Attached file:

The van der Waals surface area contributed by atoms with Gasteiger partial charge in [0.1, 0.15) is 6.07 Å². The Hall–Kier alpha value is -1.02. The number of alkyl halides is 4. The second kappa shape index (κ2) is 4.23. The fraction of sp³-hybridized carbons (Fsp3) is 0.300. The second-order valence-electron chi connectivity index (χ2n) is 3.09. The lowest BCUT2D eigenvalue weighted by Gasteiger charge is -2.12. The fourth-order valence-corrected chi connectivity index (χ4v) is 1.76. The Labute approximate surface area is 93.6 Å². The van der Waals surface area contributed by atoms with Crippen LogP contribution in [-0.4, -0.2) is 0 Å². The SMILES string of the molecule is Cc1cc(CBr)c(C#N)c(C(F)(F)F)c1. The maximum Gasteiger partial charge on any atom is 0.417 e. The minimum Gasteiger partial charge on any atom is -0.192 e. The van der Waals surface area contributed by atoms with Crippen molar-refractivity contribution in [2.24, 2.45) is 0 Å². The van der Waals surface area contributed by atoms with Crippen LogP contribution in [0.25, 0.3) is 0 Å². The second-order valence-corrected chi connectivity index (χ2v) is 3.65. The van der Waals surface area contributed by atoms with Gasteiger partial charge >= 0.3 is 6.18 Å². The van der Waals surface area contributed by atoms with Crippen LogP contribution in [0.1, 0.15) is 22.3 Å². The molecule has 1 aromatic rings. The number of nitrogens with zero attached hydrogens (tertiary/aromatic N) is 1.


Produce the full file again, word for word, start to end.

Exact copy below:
The van der Waals surface area contributed by atoms with Gasteiger partial charge in [0.1, 0.15) is 6.07 Å². The Hall–Kier alpha value is -1.02. The number of alkyl halides is 4. The second kappa shape index (κ2) is 4.23. The fraction of sp³-hybridized carbons (Fsp3) is 0.300. The second-order valence-electron chi connectivity index (χ2n) is 3.09. The lowest BCUT2D eigenvalue weighted by Gasteiger charge is -2.12. The fourth-order valence-corrected chi connectivity index (χ4v) is 1.76. The Labute approximate surface area is 93.6 Å². The van der Waals surface area contributed by atoms with Crippen LogP contribution in [-0.4, -0.2) is 0 Å². The SMILES string of the molecule is Cc1cc(CBr)c(C#N)c(C(F)(F)F)c1. The maximum Gasteiger partial charge on any atom is 0.417 e. The minimum Gasteiger partial charge on any atom is -0.192 e. The van der Waals surface area contributed by atoms with Crippen molar-refractivity contribution in [2.24, 2.45) is 0 Å². The van der Waals surface area contributed by atoms with Crippen LogP contribution in [0.25, 0.3) is 0 Å². The second-order valence-corrected chi connectivity index (χ2v) is 3.65. The van der Waals surface area contributed by atoms with Gasteiger partial charge >= 0.3 is 6.18 Å². The van der Waals surface area contributed by atoms with Crippen LogP contribution in [0.1, 0.15) is 22.3 Å². The molecule has 1 aromatic rings. The number of nitrogens with zero attached hydrogens (tertiary/aromatic N) is 1.